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Scene It? Bright Lights! Big Screen!

Platform(s): PlayStation 3, Wii, Xbox 360
Genre: Puzzle
Publisher: Warner Bros. Interactive Entertainment
Developer: Behaviour Interactive
Release Date: Nov. 17, 2009 (US), Dec. 4, 2009 (EU)

About Brad Hilderbrand

I've been covering the various facets of gaming for the past five years and have been permanently indentured to WorthPlaying since I borrowed $20K from Rainier to pay off the Russian mob. When I'm not furiously writing reviews, I enjoy RPGs, rhythm games and casual titles that no one else on staff is willing to play. I'm also a staunch supporter of the PS3.


PS3 Review - 'Scene It? Bright Lights! Big Screen!'

by Brad Hilderbrand on Dec. 4, 2009 @ 12:00 a.m. PST

Scene It? Bright Lights! Big Screen! offers a wide variety of media-rich trivia that provides movie fans and social gamers with a lively, competitive group gaming experience. Trivia content in the game will include recently released 2009 movies as well as fan favorite Hollywood hits from the last four decades.

Whether we're keen to admitting it or not, movies play a very big role in almost everyone's life. We all have favorite films that have made us laugh, cry or think in new ways, and many of us quote particular lines with friends as inside jokes and ways to conjure up the memory of a shared experience. With this intrinsic power over our minds, a game that glorifies cinema and lets us relive some of the all-time greats would be a surefire hit and a must-own title. Sadly, Scene It? Bright Lights! Big Screen! is not that game, but rather a shallow attempt to make a quick buck and fleece a lot of people out of some money. This is a game that's incredibly fun for about an hour, and then it starts to immediately wear thin.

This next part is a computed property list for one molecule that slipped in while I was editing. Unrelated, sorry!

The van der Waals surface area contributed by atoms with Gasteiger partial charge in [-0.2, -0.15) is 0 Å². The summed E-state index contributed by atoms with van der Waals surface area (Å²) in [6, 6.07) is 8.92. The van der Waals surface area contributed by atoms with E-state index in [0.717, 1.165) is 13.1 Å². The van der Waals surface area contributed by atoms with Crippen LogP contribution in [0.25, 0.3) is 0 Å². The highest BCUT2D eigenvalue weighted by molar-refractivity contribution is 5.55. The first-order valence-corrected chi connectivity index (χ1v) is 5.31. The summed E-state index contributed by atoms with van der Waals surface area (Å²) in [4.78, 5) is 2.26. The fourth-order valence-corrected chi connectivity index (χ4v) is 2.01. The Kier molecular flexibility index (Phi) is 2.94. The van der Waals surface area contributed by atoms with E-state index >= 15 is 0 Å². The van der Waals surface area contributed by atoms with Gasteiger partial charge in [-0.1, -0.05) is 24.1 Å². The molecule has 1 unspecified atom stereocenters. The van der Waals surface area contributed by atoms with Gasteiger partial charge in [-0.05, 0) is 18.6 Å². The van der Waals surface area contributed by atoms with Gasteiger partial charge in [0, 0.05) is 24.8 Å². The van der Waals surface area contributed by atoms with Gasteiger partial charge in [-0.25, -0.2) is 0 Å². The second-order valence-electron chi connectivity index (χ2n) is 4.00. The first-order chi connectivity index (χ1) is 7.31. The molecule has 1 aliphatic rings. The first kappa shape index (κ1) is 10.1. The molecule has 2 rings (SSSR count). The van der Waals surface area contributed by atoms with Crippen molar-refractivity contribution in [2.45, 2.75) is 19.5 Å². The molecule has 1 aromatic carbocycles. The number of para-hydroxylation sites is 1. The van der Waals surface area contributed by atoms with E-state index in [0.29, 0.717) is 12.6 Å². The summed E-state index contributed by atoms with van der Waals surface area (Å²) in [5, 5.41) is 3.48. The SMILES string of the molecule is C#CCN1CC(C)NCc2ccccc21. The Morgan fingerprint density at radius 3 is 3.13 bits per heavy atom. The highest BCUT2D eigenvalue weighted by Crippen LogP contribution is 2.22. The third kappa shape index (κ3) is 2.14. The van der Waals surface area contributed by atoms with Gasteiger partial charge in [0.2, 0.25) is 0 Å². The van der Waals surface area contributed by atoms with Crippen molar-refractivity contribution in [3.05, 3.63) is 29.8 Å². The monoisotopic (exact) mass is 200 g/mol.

This latest Scene It title follows the typical trivia game path, requiring players to choose the proper answer from a list of potential responses. Sometimes things are spiced up by adding in the need to buzz in first, but the core mechanics are the same cut-and-paste design you've already seen time and again. What does manage to earn the game a few brownie points is the way these questions are presented and the categories players will have to tackle. Movie Clip is the bread and butter of Scene It, showcasing a scene from a popular film and then asking questions about what you just watched and some additional information on the actors, director, etc. Other particularly fun categories are Pixel Flix (popular movies rendered into 8-bit reenactments), Props (identify the movie using only the telltale scenery) and Quotables (fill in the blank in some truly memorable expositions). There are almost two dozen different categories in all, and you're sure to pick out favorites rather quickly.

Unfortunately, in spite of the multitude of categories and a substantial number of questions (the game boasts over 2,800 different trivia nuggets), this particular edition of Scene It has a nasty problem of repeating itself. In only my third playthrough, I was getting repeat questions (sometimes entire segments of the game were the same questions asked again verbatim) and duplicate movie clips. Also, it's not as though I was specifically honing in on certain categories, thus exhausting the allotted questions sooner, but rather I had consciously tried to vary the puzzles so I could get a taste for everything the game had to offer. Alas, the title decided to throw out repeat questions almost immediately, thus removing any incentive to return to the game to see what else it might offer.